We got an announcement in Lit class yesterday. Apparently one of the students plagiarized the first paper.
The first paper of the semester. And apparently it was blatant enough that the instructor didn't have to do much to prove it. That student got an F for the entire class. I don't know who it was, but the instructor mentioned informing a coach, so I would say that it was one of the athletes, who will probably now lose their athletic scholarship, as well.
Why is it that people can't even put forth the effort to jot something down? The instructor told us right off the bat that if we ran into a situation where we didn't have a clue, we could ask. If we still didn't have a clue, jot something, anything down, and we'd get some points for effort.
Better a sucky grade on one paper than an F for the entire course, and a reputation for plagiarism.
If they weren't going to do the work, why did they sign up for the course? I mean seriously, what is it that motivates these people to cheat? Our instructor isn't a demanding one, she's supportive and encouraging, she doesn't freak out over minor grammar errors (I'm horrible with 'it's' and 'its' ') and honestly wants us to have fun with the class.
During a lesson on word choice we were paired up and given a passage in a story, and we were supposed to completely change the main character, by changing a few words. My partner and I made the character a speed freak, which the instructor loved.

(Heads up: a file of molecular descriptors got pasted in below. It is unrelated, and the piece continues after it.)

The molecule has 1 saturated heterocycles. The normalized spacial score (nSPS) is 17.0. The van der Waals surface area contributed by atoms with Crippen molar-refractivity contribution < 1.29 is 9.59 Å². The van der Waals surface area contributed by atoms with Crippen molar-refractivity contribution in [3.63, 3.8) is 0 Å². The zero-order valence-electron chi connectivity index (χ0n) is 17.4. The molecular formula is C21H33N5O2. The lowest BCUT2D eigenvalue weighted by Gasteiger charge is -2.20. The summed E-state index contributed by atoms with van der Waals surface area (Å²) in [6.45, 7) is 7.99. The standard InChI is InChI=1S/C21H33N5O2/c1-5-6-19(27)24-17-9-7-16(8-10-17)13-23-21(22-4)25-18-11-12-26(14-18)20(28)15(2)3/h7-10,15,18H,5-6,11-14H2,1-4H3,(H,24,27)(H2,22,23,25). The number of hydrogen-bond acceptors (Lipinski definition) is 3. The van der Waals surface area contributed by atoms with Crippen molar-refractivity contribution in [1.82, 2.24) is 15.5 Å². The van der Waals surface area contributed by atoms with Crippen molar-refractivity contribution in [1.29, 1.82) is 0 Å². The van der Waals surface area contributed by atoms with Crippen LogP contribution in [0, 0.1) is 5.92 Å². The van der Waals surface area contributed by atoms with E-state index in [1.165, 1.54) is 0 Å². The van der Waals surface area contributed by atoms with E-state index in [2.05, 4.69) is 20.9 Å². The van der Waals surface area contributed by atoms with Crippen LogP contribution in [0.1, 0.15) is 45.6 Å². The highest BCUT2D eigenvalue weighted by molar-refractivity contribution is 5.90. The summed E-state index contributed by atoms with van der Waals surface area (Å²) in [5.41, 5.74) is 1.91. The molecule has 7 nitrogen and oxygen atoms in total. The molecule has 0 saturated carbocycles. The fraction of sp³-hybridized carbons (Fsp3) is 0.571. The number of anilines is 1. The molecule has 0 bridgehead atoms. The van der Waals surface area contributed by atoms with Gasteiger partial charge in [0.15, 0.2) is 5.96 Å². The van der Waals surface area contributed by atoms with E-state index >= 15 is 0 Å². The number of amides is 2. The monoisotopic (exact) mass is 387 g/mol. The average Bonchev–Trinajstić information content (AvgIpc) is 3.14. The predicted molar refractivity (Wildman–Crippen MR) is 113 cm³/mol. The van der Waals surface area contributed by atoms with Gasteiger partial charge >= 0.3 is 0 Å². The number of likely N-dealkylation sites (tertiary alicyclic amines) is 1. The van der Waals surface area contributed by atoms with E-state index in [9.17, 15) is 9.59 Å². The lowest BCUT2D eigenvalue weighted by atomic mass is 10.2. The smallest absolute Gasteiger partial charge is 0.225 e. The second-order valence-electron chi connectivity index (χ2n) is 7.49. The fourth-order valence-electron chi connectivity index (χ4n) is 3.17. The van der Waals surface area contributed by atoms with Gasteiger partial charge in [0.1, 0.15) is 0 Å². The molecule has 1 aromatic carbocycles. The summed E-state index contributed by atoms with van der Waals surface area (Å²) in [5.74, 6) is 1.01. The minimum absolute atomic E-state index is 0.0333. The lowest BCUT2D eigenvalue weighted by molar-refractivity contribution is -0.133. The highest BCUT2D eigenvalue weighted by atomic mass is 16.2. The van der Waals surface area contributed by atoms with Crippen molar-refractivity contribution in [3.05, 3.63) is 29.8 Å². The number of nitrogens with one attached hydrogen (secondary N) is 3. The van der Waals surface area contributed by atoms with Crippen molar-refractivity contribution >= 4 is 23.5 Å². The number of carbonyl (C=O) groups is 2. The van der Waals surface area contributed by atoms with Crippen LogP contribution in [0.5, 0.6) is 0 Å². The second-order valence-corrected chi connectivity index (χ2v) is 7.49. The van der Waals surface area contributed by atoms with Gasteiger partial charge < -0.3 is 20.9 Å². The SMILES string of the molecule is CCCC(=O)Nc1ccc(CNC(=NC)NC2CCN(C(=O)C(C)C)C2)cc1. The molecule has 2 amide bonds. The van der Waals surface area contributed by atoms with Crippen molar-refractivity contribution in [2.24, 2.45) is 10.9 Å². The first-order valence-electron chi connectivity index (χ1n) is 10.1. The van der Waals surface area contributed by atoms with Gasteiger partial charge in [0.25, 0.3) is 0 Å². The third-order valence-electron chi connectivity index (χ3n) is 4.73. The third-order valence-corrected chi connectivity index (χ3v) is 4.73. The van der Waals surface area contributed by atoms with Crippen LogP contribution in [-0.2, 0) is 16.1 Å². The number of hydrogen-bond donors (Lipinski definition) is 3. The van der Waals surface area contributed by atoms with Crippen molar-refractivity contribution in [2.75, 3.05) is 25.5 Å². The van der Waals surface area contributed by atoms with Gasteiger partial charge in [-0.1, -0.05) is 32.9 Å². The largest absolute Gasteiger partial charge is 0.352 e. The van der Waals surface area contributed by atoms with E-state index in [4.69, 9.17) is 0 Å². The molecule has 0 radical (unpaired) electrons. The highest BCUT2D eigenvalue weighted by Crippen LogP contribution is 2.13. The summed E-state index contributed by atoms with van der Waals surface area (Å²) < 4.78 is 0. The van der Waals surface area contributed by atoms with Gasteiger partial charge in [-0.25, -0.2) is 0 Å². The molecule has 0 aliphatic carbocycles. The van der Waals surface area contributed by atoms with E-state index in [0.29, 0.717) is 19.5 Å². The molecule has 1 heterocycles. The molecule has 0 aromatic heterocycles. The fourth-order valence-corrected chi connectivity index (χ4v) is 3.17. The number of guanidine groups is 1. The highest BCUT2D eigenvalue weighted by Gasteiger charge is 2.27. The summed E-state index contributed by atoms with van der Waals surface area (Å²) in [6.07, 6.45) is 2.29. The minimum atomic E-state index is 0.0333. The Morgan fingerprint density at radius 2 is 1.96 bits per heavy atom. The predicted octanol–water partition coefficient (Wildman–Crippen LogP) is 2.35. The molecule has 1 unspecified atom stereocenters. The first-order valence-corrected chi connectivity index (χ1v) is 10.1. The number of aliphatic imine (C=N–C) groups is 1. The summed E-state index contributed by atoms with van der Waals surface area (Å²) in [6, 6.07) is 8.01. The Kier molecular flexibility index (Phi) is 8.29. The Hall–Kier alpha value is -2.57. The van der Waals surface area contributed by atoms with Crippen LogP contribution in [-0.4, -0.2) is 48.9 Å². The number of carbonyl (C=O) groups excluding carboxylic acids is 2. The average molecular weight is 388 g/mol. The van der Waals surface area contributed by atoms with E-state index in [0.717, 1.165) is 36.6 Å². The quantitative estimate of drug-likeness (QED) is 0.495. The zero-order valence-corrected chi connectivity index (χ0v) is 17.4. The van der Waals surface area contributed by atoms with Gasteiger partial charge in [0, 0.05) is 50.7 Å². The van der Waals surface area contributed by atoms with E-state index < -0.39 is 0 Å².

It isn't hard to make this instructor happy. Just putting forth the effort to write a paper and try to make it coherent and to the point is enough to get a passing grade. A note at the end of the paper saying "I tried, but I just couldn't come up with any more," will be taken into account.
In brighter news, even though I wasn't happy at all with the paper that I turned in (the entirety of which I changed two days before the due date... I was stuck on the topic that I had originally chosen, and decided to change the whole thing rather than turn in a paper full of B.S.) I got a 95.
And a note at the bottom, that the instructor had never seen such an in-depth look at the story that I chose. (Happy Endings, by Margaret Atwood. I compared and contrasted the characterizations and plot lines of the various endings.)
So, good thing for me. The next paper is an Explication paper, and I've chosen (unless I change my mind and do it on something we discuss in class between now and then) The Raven. It's a nice rich poem that will support the 750-1000 word paper.
And it will be all mine.